LALIT celebrated the centenary of the Russian Revolution in a packed gathering at the Mother Earth Hall at Grand River North West on Sunday 8 October. There were people present from literally every corner and each coastline of the main Island. The aim was to remember, to commemorate and to celebrate this greatest of all revolutions, and to learn to recognize its massive influence over all the rights that people won not only in Russia, from the revolution, but all over the world – education, voting, women’s rights, rights at work, the welfare state – and its importance as a guide for us today, for future challenges on capitalist power. The aim was also to distinguish the revolution from the counter-revolution that opposed it from the beginning, and that still controls, to a great extent, the way the revolution itself is remembered. Many speakers alluded to the highest points in the history of the working class in Mauritius, when workers’ committees emerged and an insurrection was so near: August 1979 general strike movement, and the September 1980, follow up mass uprising.
After watching the projection of about 150 photos and artworks depicting the Russian Revolution, with as background the explosion of music that the Revolution produced, from Shostakovich and Prokofiev to recordings of singing of the L’Internationale, there was a two-and-a-half-hour absolutely mind-blowing counterpoint – one the right hand side microphone, a poem by Steve Bloom written especially for the Centenary called “One Hundred Years” translated into Mauritian Kreol and read by 10 different people, interlaced with speeches on the revolution over the second microphone on the left side by eight different people, including the joint-chair by Anne-Marie and Rada, who spoke only to introduce and conclude the event. Behind the speaker and reader, as well as the projection of 150 photos and art works one after the other, on one side, there were six reproductions of photographs and artwork on cardboard depicting six aspects of the Russian Revolution, on the other side as well as the right wall. Along the right wall was a 24 foot table, with an exhibition of books written before, during and after the Revolution that are in some way linked to it.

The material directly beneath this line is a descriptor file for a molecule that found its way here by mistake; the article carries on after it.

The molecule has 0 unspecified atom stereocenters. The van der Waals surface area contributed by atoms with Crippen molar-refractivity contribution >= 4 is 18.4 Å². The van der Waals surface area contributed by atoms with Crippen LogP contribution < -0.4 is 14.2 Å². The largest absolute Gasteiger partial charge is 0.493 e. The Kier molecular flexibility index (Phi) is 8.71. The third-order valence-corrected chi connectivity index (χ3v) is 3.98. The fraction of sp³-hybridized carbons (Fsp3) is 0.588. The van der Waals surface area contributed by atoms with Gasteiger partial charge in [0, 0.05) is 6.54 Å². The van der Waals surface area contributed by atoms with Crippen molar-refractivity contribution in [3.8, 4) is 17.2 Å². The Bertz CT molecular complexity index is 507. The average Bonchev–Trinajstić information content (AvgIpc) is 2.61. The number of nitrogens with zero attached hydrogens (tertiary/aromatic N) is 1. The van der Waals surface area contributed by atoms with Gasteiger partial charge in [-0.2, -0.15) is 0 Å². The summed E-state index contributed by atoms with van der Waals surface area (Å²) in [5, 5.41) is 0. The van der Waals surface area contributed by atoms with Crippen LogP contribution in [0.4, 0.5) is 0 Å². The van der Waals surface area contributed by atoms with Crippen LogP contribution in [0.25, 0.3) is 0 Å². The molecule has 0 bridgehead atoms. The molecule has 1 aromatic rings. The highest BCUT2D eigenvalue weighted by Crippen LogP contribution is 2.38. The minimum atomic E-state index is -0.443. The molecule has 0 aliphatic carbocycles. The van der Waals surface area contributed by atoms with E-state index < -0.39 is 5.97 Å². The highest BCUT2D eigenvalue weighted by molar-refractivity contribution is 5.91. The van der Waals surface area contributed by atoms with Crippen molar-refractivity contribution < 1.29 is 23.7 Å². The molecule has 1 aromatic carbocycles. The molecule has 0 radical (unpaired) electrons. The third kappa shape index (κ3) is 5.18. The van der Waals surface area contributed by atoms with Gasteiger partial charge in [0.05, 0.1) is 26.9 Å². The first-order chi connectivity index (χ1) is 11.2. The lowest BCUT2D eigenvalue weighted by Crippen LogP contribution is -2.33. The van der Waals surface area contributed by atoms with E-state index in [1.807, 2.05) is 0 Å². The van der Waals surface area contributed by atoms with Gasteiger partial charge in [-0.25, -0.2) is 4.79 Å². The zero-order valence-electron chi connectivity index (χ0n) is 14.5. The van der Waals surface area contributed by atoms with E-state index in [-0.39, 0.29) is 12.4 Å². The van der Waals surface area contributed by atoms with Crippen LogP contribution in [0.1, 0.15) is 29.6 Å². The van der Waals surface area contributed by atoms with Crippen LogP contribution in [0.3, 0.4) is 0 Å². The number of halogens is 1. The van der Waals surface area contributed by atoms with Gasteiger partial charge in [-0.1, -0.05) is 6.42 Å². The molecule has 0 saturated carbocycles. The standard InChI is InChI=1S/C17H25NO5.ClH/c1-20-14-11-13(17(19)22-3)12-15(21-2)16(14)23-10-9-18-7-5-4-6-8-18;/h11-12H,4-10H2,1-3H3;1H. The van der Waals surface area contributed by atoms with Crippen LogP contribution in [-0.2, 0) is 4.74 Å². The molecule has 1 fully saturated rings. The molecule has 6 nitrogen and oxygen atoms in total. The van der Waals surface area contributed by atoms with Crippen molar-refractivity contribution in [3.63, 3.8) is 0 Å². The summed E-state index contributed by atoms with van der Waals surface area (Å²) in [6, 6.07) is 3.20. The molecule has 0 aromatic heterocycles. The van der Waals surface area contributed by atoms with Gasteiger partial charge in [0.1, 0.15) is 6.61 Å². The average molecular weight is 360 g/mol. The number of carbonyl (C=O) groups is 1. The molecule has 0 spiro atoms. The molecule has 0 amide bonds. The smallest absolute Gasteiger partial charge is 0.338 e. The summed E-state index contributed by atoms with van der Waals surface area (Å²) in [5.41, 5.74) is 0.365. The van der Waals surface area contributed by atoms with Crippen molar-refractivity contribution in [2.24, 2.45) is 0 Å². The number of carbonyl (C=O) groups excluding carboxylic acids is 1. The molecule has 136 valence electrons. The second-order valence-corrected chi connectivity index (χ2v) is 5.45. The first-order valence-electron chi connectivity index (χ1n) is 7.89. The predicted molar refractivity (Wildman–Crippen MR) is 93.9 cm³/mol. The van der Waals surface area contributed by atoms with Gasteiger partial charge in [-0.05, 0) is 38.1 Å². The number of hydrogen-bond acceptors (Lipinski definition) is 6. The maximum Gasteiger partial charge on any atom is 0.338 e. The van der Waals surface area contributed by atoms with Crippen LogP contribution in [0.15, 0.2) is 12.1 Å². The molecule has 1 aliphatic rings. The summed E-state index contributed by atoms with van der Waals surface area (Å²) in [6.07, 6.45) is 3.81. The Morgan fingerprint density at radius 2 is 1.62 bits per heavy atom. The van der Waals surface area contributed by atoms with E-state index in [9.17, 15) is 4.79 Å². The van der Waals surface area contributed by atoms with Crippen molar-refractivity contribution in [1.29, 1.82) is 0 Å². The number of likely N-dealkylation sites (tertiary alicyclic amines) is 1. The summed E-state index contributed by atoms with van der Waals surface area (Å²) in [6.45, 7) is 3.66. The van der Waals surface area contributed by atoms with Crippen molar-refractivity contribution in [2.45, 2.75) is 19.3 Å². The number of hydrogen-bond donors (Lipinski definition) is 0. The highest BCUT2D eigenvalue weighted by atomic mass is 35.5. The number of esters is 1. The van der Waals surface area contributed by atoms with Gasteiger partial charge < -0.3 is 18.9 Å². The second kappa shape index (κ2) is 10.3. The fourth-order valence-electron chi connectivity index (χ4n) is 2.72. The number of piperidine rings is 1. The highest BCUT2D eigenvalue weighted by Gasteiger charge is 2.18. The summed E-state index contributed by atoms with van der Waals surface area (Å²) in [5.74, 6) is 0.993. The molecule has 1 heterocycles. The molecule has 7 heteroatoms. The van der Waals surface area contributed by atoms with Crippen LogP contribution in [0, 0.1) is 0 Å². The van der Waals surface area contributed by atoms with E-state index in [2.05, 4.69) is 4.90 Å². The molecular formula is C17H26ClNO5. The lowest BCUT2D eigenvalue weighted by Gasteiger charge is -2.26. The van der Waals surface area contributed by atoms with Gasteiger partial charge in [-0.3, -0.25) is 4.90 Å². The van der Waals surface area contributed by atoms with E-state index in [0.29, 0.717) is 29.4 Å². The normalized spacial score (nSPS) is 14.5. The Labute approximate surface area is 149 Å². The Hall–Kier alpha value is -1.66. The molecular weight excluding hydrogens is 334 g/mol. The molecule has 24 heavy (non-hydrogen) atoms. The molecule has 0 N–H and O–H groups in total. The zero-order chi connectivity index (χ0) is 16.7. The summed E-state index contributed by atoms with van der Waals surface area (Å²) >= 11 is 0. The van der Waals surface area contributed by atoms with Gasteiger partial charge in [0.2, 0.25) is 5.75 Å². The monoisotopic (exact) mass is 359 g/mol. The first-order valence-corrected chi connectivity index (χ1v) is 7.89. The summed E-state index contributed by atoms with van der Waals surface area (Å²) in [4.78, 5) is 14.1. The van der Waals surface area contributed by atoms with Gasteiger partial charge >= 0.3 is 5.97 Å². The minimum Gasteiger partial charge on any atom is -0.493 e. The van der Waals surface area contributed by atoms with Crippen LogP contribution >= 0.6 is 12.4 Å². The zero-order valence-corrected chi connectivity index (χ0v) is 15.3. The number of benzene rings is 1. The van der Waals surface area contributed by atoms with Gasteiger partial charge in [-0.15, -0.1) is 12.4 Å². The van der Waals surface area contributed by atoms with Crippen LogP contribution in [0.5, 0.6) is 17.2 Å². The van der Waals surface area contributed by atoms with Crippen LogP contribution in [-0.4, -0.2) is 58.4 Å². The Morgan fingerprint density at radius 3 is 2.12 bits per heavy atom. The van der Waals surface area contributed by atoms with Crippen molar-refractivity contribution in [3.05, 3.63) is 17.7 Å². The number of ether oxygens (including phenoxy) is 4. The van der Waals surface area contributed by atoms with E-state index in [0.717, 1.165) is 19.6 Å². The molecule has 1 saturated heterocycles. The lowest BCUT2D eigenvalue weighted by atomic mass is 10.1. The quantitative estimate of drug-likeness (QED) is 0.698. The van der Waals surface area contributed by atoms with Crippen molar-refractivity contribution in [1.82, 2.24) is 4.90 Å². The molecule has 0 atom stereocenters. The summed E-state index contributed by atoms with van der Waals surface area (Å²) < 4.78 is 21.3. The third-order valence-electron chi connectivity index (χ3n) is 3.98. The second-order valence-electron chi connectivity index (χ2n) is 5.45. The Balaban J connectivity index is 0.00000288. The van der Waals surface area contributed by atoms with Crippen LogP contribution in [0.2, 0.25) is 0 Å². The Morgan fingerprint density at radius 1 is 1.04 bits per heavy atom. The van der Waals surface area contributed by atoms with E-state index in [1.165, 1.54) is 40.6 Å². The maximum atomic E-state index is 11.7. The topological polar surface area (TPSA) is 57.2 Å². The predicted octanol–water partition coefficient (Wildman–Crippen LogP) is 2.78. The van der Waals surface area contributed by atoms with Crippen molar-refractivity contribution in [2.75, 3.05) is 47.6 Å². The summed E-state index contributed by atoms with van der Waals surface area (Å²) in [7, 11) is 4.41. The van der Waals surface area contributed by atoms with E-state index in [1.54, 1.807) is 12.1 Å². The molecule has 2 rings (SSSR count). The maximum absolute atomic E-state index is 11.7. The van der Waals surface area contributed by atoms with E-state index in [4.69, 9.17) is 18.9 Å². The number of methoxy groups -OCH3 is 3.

Everyone present marvelled at how intense the learning experience of the morning had been. The event was characterized by the presence of many young people, new to LALIT. Anne-Marie commented on the incredible inter-relationship between the poem and the speeches, and expressed appreciation to Steve Bloom for his gift to the world of his poem. She also thanked the two translators for their work in making it accessible, and to the readers for interpreting it.
Here is how the counterpoint went (the poem part is in italics, the speeches in “regular” font):
Welcome: Anne-Marie, and Situating the Russian Revolution: Rada
“What was the Russian Revolution?” by Tony
February, 1917: by Deves
“February 1917 to October”: by Kisna
Our March to October: Chloe and Sarah
“The Role of a Political Party, like the Bolshevik Party, in revolutionary change”: by Rajni
Insurrection: by Joyvani and Kavinien
“The Importance of Democratic Workers’ Committees (Soviets)”: by Alain
Aftermath, Part I, “Flame on the Snow”: by Tasneem
“The Civil War, the Imperialist Armies, the Counter-Revolution”: by Ram
Aftermath, Part II, Revolution and Counterrevolution: by Sudha and Pregassen
“Stalinist Counterrevolution v. Internationalism”: by Lindsey
Epilogue: by Aanas and Lindsey
What was interesting was, as Anne-Marie pointed out, the dove-tailing of the poem-reading and the speeches, in the “counterpoint” form the gathering took – the “readers” unfurling the revolution as a poem, the speakers speaking to it, about it. And the speakers all linked the Russian Revolution to where we are now in the world, with the same problems still on the agenda: war, poverty, the land question. Ram, before getting to the sublime events in politics of the Russian working class’s seizing power, spoke wittily of the ridiculous issues in politics here and now, where all is focussed on what abuse Ravi Rutnah hurls or what obscene message Kalyan Tarolah sends in Parliament! He also reminded us of how, in Mauritius, all the capitalist parties say they are “socialist” or even have “Socialist” in their names, starting with the Government party, and the need, therefore, to distinguish our politics very clearly from their politics.
Young people said afterwards they were inspired to now go out and get to know more about the Russian Revolution, and other revolutions. Some put their names down to join LALIT study groups. Older people said it has been a long time since they had spent a half-day concentrating on the Russian Revolution – something that was not rare in the late 1970s. One person present came and donated a copy of the Jack Reed book, 10 Days that Shook the World that he had bought in Moscow in 1969 to LALIT’s library. One young man lent the gathering a scarf he had got recently when he was in Russia. Two young people came and gave their names to read a poem for next Labour Day celebrations, asking if they were old enough!
For us all, it was a reminder of how clear the distinction is between LALIT, as a political party, and the other political parties that work towards taking power under the existing capitalist rule, or pretending that socialism can happily be introduced alongside capitalism!
Afterwards, people shared a celebratory picnic, and cut and ate a bright red cake baked specially for the event by a member! Meanwhile, people who share women’s struggles or fishermen’s struggles, or workers’ struggles, seized the occasion of meeting people from other areas for some co-ordination.